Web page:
The language of Shakespeare is the language of thoughts. In the theatre, to do this well, you have to speak loudly; and there are very few actors who can speak loud and still be truthful. That is the actor’s problem. Every actor knows that the quieter he speaks, the closer he can be to himself. And when you play Shakespeare close up, in film, with a mike, you can really speak the verse, you’re not going against the nature of the verse….” (Peter Brook)

You can find examples of parodies of Shakespeare’s Language @:

Frank Kermode

Shakespeare’s Language describes in rich detail the changes in Shakespeare’s style, above all the gradual development of a new, idiosyncratic, and complex manner that must surely have become almost as difficult for a contemporary public to understand as for one today. Kermode reveals an author who developed an approach to words more personal and radically original than any other dramatist of his time. Shakespeare’s Language is best read along with a copy of the plays, since, in spite of the lavish quotations, it inspires a new appreciation and rethinking of the whole body of work.

Kermode is, for once, aggressive in his rejection of many of the most fashionable recent scholarly approaches to Shakespeare, exposing his distaste frankly in the preface:

There are modern attitudes to Shakespeare I particularly dislike: the worst of them maintains that the reputation of Shakespeare is fraudulent, the result of an eighteenth-century nationalist or imperialist plot. A related notion, almost equally presumptuous, is that to make sense of Shakespeare we need first to see the plays as involved in the political discourse of his day to a degree that has only now become intelligible. These and other ways of taking Shakespeare down a peg seem, when you examine them, to be interesting only as evidence of a recurring need to find something different to say, and to say it on topics that happen to interest the writer more than Shakespeare’s words, which are, as I say, only rarely invoked. The tone of these novelties is remarkably self-confident….

On reputation:

“The purest treasure mortal times afford is spotless reputation –
that away, men are but gilded loam or painted clay.”
Richard II


This is a collection of the most famous lines from Shakespeare. Many of these have found their way into regular speech. There is room at the end to write your own favorite lines as you study Shakespeare.

Antony and Cleopatra

“My salad days, when I was green in judgment and cold in blood.” (Act I, Scene v)

Age cannot wither her, nor custom stale Her infinite variety: other women cloy The appetites they feed: but she makes hungry Where most she satisfies

Royal wench She made great Caesar lay his sword to bed: He plough’d her, and she cropp’d”. (Represents the crudity of Augustus)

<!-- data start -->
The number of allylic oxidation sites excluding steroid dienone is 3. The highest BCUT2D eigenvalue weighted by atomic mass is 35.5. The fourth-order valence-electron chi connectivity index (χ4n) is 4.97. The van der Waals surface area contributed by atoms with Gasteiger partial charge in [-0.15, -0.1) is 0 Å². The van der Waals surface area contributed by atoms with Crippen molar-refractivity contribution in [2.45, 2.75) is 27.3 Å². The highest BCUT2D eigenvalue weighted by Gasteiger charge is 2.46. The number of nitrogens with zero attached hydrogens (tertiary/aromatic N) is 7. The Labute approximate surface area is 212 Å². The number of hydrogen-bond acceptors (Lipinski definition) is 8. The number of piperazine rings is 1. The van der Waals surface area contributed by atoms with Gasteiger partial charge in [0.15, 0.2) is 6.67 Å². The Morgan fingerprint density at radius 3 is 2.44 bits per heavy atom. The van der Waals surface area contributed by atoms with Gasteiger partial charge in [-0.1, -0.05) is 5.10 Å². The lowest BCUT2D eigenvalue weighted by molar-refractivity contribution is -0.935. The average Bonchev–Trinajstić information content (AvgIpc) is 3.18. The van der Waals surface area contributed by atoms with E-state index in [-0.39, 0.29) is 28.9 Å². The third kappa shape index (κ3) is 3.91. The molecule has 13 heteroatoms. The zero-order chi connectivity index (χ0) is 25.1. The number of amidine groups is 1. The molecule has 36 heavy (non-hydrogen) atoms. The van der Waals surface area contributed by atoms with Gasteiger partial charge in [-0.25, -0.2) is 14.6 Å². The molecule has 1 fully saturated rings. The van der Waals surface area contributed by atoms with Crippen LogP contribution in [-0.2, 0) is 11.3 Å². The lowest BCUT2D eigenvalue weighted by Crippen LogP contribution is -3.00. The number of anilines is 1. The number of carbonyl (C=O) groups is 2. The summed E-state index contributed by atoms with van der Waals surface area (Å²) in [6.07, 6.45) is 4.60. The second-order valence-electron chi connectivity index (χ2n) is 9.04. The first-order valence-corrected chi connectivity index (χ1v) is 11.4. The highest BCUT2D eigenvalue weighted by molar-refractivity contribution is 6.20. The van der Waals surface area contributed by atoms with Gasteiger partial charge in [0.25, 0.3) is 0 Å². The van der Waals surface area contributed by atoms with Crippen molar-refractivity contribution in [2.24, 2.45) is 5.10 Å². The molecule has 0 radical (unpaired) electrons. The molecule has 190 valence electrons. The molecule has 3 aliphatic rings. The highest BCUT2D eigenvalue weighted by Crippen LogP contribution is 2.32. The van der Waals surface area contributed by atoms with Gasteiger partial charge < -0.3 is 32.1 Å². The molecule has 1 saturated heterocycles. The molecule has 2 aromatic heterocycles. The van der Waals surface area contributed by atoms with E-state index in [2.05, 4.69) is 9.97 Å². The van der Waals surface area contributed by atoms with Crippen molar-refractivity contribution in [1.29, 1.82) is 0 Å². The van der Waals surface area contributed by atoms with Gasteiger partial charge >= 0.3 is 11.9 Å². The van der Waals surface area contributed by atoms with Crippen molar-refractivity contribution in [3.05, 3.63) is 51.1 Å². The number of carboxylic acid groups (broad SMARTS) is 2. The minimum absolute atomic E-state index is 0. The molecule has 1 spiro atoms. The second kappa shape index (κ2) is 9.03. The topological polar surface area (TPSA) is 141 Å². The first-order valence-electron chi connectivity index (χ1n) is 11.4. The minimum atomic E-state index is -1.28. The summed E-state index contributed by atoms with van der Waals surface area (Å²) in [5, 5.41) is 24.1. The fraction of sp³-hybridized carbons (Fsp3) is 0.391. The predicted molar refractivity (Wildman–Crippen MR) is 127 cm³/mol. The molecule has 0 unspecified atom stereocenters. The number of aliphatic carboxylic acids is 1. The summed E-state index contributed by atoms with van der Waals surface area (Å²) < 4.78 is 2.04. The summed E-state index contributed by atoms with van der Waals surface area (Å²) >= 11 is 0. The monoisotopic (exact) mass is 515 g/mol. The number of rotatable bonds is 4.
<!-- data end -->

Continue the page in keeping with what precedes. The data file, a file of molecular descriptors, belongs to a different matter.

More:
As You Like It

“All the world’s a stage, and all the men and women merely players. They have their exits and their entrances; And one man in his time plays many parts.” (Act II, Scene vii)

“True is it that we have seen better days.” (Act II, Scene vii)

“Can one desire too much of a good thing?” (Act IV, Scene i)

“For ever and a day.” (Act IV, Scene i)

“The fool doth think he is wise, but the wise man knows himself to be a fool.” (Act V, Scene i)

(Socrates) Wise because he knew he knew nothing!


“The game is up.” (Act III, Scene iii)

“I have not slept one wink.” (Act III Scene iii)


“Frailty, thy name is woman!” (Act I, Scene ii)

“Neither a borrower nor a lender be.” (Act I, Scene iii)

“This above all: to thine own self be true.” (Act I, Scene iii)

“That it should come to this!” (Act I, Scene ii)

“In my mind’s eye.” (Act I, Scene ii)

“The play’s the thing wherein I’ll catch the conscience of the king.” (Act II, Scene ii)

“Though this be madness, yet there is method in ‘t:’ (Act II, Scene ii)

“What a piece of work is man! How noble in reason! How infinite in faculty! in form and moving how express and admirable! in action how like an angel! in apprehension how like a god! The beauty of the world, the paragon of animals!” (Act II, Scene ii)

How weary, stale, flat and unprofitable,
Seem to me all the uses of this world!
Fie on’t! ah fie! ’tis an unweeded garden,
That grows to seed; things rank and gross in nature
Possess it merely.

“To be, or not to be: that is the question:’ (Act III, Scene i)

“Ay, there’s the rub:’ (Act III, Scene i)

“The lady doth protest too much, methinks.” (Act III, Scene ii)

“Good night, sweet prince: and flights of angels sing thee to thy rest!” (Act V, Scene ii)

Henry IV, Part I

“He will give the devil his due.” (Act I, Scene ii)

“The better part of valour is discretion.” (Act V, Scene iv)

Henry IV, Part II

“He hath eaten me out of house and home:’ (Act II, Scene i)

“Uneasy lies the head that wears a crown:’ (Act III, Scene i)

“A man can die but once:’ (Act III, Scene ii)

Henry V

“Once more unto the breach, dear friends, once more, or close the wall up with our English dead!” (Act III, Scene i)

“Men of few words are the best men:’ (Act III, Scene ii)